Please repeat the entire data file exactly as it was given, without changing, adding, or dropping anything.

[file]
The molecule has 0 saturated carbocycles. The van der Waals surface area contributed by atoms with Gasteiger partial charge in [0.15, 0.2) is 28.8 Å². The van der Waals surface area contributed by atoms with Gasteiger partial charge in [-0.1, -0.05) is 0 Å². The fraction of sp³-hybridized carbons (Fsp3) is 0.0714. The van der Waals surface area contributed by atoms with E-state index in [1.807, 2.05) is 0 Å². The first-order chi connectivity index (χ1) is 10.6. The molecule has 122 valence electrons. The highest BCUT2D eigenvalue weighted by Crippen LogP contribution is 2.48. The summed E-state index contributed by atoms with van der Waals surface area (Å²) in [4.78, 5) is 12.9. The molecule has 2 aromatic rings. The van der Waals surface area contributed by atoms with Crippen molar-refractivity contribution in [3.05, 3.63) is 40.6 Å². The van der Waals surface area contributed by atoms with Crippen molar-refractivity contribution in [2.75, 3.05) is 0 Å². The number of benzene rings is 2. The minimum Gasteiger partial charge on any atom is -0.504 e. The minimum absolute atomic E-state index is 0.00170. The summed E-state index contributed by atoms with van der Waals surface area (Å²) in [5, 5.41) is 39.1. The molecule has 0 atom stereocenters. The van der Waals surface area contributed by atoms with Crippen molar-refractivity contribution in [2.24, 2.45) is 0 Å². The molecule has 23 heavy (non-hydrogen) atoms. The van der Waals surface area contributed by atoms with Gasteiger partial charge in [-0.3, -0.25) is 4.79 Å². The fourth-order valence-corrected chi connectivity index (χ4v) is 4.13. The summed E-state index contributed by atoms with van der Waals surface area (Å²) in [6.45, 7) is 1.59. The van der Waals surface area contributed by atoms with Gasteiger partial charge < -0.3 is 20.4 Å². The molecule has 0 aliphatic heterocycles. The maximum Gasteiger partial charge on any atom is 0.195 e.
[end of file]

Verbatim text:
The molecule has 0 saturated carbocycles. The van der Waals surface area contributed by atoms with Gasteiger partial charge in [0.15, 0.2) is 28.8 Å². The van der Waals surface area contributed by atoms with Gasteiger partial charge in [-0.1, -0.05) is 0 Å². The fraction of sp³-hybridized carbons (Fsp3) is 0.0714. The van der Waals surface area contributed by atoms with E-state index in [1.807, 2.05) is 0 Å². The first-order chi connectivity index (χ1) is 10.6. The molecule has 122 valence electrons. The highest BCUT2D eigenvalue weighted by Crippen LogP contribution is 2.48. The summed E-state index contributed by atoms with van der Waals surface area (Å²) in [4.78, 5) is 12.9. The molecule has 2 aromatic rings. The van der Waals surface area contributed by atoms with Crippen molar-refractivity contribution in [3.05, 3.63) is 40.6 Å². The van der Waals surface area contributed by atoms with Crippen molar-refractivity contribution in [2.75, 3.05) is 0 Å². The number of benzene rings is 2. The minimum Gasteiger partial charge on any atom is -0.504 e. The minimum absolute atomic E-state index is 0.00170. The summed E-state index contributed by atoms with van der Waals surface area (Å²) in [5, 5.41) is 39.1. The molecule has 0 atom stereocenters. The van der Waals surface area contributed by atoms with Crippen molar-refractivity contribution in [2.24, 2.45) is 0 Å². The molecule has 23 heavy (non-hydrogen) atoms. The van der Waals surface area contributed by atoms with Gasteiger partial charge in [-0.3, -0.25) is 4.79 Å². The fourth-order valence-corrected chi connectivity index (χ4v) is 4.13. The summed E-state index contributed by atoms with van der Waals surface area (Å²) in [6.45, 7) is 1.59. The van der Waals surface area contributed by atoms with Gasteiger partial charge < -0.3 is 20.4 Å². The molecule has 0 aliphatic heterocycles. The maximum Gasteiger partial charge on any atom is 0.195 e.